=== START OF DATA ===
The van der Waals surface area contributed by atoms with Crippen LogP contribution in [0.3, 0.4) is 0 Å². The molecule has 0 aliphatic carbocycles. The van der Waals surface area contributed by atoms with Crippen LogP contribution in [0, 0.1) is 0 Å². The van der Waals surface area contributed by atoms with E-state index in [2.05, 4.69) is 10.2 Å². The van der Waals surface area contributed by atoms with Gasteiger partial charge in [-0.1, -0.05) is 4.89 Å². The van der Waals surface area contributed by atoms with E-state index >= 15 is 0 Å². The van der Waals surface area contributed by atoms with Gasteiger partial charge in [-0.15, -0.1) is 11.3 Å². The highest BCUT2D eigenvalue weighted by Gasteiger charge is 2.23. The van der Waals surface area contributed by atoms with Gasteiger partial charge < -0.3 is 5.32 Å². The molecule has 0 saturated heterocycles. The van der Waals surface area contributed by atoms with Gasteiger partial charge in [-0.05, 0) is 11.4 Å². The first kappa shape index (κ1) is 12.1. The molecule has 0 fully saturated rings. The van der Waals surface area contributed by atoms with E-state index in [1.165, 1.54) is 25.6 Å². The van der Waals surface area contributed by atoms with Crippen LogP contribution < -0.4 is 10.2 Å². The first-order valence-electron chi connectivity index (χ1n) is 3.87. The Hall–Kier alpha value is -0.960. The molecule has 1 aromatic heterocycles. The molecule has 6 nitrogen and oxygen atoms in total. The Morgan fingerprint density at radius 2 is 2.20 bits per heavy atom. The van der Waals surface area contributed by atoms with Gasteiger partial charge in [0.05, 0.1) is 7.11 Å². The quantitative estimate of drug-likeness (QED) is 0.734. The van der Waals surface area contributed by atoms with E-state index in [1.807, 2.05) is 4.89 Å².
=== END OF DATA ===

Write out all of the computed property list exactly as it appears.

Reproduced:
The van der Waals surface area contributed by atoms with Crippen LogP contribution in [0.3, 0.4) is 0 Å². The molecule has 0 aliphatic carbocycles. The van der Waals surface area contributed by atoms with Crippen LogP contribution in [0, 0.1) is 0 Å². The van der Waals surface area contributed by atoms with E-state index in [2.05, 4.69) is 10.2 Å². The van der Waals surface area contributed by atoms with Gasteiger partial charge in [-0.1, -0.05) is 4.89 Å². The van der Waals surface area contributed by atoms with E-state index >= 15 is 0 Å². The van der Waals surface area contributed by atoms with Gasteiger partial charge in [-0.15, -0.1) is 11.3 Å². The highest BCUT2D eigenvalue weighted by Gasteiger charge is 2.23. The van der Waals surface area contributed by atoms with Gasteiger partial charge < -0.3 is 5.32 Å². The molecule has 0 saturated heterocycles. The van der Waals surface area contributed by atoms with Gasteiger partial charge in [-0.05, 0) is 11.4 Å². The first kappa shape index (κ1) is 12.1. The molecule has 0 fully saturated rings. The van der Waals surface area contributed by atoms with E-state index in [1.165, 1.54) is 25.6 Å². The van der Waals surface area contributed by atoms with Crippen LogP contribution < -0.4 is 10.2 Å². The first-order valence-electron chi connectivity index (χ1n) is 3.87. The Hall–Kier alpha value is -0.960. The molecule has 1 aromatic heterocycles. The molecule has 6 nitrogen and oxygen atoms in total. The Morgan fingerprint density at radius 2 is 2.20 bits per heavy atom. The van der Waals surface area contributed by atoms with Gasteiger partial charge in [0.05, 0.1) is 7.11 Å². The quantitative estimate of drug-likeness (QED) is 0.734. The van der Waals surface area contributed by atoms with E-state index in [1.807, 2.05) is 4.89 Å².